Endangered Species Under Threat in Victoria

Land Securities are planning to destroy Barry Baldwin’s endangered species sculptures at Allington House near Victoria in central London.



The much-loved group of sculptures including an elephant, tiger, orang-utan, shark and flock of birds will be smashed up and unceremoniously dumped in a skip when Allington House is demolished.


An urgent campaign to save these unique works of art has been launched, demolition is imminent.


You can sign the petition to save the sculptures here. The campaign also has a Facebook page, please like it to show your support and to keep up-to-date on developments.


The Endangered Species Triptych by Barry Baldwin is a very imposing piece of work and a distinctive local landmark. It extends over a metre from the building and weighs over 12 tons. The building, Allington House, originally built for Saga, is due for demolition as part of Land Securities Victoria Circle development.


Both the artist and I contacted Land Securities back in July to find out what plans there were to save the sculptures, there weren’t any.


Barry is now based in California so I went along, on his behalf, to a meeting with Land Securities to discuss whether the sculptures could be saved. I was told that a specialist contractor was being appointed with a view to salvaging the works. Barry himself provided detailed information about how the work could be disassembled and even offered to fly back to London to help with the process.


In late August Land Securities said that the contractors (PAYE) still hadn’t finished their report. Then neither Barry nor I heard a thing until yesterday.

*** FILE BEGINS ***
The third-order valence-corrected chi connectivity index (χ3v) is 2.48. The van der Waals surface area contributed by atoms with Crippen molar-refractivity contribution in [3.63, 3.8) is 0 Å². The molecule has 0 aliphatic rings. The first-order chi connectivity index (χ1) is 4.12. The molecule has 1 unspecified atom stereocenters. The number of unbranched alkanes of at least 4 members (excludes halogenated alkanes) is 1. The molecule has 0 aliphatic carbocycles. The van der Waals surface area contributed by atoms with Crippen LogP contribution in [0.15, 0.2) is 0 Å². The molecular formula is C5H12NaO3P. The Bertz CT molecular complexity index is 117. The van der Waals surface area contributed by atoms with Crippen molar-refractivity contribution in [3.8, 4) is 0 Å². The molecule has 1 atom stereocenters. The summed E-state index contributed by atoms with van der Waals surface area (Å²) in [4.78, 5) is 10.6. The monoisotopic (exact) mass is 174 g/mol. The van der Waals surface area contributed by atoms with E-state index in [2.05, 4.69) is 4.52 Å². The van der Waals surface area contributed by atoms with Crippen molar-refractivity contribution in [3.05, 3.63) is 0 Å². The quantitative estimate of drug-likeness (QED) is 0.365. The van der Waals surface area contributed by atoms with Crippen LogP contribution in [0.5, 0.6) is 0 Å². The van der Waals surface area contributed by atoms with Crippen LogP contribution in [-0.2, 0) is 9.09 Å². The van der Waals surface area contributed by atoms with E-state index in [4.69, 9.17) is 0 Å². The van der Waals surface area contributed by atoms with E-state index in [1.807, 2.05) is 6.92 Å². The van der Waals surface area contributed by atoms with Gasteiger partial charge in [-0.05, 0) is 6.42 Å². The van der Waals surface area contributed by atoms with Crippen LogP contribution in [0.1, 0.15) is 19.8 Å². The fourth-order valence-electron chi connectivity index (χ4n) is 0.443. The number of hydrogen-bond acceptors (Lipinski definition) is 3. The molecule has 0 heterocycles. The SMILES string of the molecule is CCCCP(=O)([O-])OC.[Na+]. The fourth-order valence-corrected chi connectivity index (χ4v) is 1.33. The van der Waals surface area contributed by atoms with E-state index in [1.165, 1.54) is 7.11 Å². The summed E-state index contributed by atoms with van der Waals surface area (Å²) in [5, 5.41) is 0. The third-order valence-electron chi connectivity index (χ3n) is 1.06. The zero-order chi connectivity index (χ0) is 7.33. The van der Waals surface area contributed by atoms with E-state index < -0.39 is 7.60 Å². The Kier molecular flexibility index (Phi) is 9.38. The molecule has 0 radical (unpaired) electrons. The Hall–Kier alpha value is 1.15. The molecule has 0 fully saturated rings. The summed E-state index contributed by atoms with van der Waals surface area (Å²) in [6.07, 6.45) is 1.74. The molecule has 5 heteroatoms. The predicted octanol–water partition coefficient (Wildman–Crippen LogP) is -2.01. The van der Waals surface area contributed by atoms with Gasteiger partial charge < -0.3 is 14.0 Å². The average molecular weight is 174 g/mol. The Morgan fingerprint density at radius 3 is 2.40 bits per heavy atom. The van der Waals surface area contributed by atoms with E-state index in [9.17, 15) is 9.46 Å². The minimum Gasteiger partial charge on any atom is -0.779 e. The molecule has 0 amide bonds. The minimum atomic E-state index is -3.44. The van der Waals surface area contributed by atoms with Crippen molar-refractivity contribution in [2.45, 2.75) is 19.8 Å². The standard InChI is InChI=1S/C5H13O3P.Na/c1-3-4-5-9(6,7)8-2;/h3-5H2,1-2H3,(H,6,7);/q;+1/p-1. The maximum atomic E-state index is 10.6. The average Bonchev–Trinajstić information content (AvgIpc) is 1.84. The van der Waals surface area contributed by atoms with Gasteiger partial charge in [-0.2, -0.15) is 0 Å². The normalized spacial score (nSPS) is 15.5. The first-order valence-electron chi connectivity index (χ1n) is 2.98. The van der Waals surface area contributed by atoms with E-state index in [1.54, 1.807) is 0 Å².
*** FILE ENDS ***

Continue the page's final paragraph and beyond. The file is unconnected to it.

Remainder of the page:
On October 18th Justin Black, Development Director of Land Securities London Portfolio emailed Barry saying:


PAYE advise that the Tryptych could possibly be salvaged, however it would have significant cost and programme implications that we are unable to justify. Consequently we are not in a position to proceed with the attempted salvage of the Tryptych.

The contractor PAYE did not take Barry up on his offer of assistance. Land Securities haven’t revealed the extent of the “financial and programme implications”. I find it very difficult to believe that an organisation with the immense resources of Land Securities couldn’t afford the salvage, given that this is possible and that process would be all the easier if the sculptor was fully involved.


In the early summer I offered to help publicise the risk to the sculptures, not that a huge organisation like Land Securities really needs any help from a small fish like me. But I wanted to help raise awareness and see if another institution might be willing to house or even pay for the sculptures to be rehoused. I thought perhaps that they would look magnificent and be suitably housed at The Natural History Museum, London Zoo or The Horniman.


To my knowledge Land Securities have made no efforts at all to establish whether a new owner can be found. Surely there must be many institutions and even individuals who would be thrilled to have them.


Barry Baldwin is still willing to help save these sculptures and they are still in place but the scaffolding is going up on Allington House and demolition is imminent.


Please support the campaign to save them and spread the word via social media. Perhaps there is still time left to persuade Land Securities not to engage in their planned act of corporate vandalism.


You can read more about Barry’s work in this BBC feature. A lot more information about his work can also be found at his site baldwinsculptor.com and his Facebook page.


There is a gallery of images of the Endangered Species Triptych on the Campaign Facebook page.